For all of Mazda’s mechanical endeavours, the Mazda CX-5 would stand no chance of success if its interior were not up to the critical small family standard. Plenty of equipment and respectable build quality help it to pass muster, but fairly unimaginative architecture and less-than brilliant materials mean the car is in danger of appearing cheaper than its price tag says it ought to.
The prevailing sight from the driver’s seat, save a clear and sensibly laid-out instrument cluster, is the streamlined swathe of dashboard that tapers over a set-back multimedia centre. The touchscreen functions well enough, even if the menu system and the unit itself look a little old-fashioned.
Beneath it is the heater switchgear, which turns with a gratifyingly solid soft click, while below that, on the centre console adjacent to the handbrake, is a selector wheel and buttons that replicate the controls on the touchscreen. Why? Aside from cluttering up the cabin with more buttons than it requires, there’s no decent reason for the duplication.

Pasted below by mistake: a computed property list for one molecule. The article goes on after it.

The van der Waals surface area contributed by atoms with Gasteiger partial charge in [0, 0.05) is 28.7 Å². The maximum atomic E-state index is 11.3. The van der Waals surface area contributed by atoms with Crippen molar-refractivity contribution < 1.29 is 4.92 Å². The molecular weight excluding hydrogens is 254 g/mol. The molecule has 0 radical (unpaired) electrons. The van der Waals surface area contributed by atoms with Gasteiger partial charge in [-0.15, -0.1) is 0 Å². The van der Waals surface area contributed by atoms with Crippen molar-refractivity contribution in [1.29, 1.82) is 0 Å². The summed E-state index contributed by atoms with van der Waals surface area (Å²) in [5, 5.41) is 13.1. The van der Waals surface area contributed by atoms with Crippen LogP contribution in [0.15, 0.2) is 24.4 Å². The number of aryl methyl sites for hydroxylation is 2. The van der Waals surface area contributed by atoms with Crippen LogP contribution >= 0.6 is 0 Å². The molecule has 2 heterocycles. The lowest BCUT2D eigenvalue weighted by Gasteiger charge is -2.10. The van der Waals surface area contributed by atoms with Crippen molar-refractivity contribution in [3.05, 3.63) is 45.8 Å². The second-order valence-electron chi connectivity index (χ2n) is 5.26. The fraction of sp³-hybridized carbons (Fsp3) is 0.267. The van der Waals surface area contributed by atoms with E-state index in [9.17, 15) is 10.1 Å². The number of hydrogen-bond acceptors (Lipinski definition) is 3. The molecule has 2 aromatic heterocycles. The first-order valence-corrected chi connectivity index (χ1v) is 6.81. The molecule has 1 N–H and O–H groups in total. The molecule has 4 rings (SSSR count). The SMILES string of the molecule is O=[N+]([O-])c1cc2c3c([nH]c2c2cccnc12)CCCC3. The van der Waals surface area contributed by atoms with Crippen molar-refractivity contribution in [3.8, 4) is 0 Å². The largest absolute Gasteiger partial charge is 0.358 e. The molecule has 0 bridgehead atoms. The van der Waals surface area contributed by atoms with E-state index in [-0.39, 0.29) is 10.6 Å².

The expendable dial also takes up space that would be better used by a second cupholder; it’s unusual for a car of this size and purpose to have only one and is indicative of a general lack of storage compartments.
Fortunately, the CX-5 does a better job of accommodating people than it does clutter. A generous 2700mm wheelbase translates into plentiful legroom in the back, and a 503-litre boot is ample. Mazda continues to persevere with its 40/20/40 rear-seat split: it’s handy for elongated loads, but it tends to preclude carrying a third rear passenger in comfort.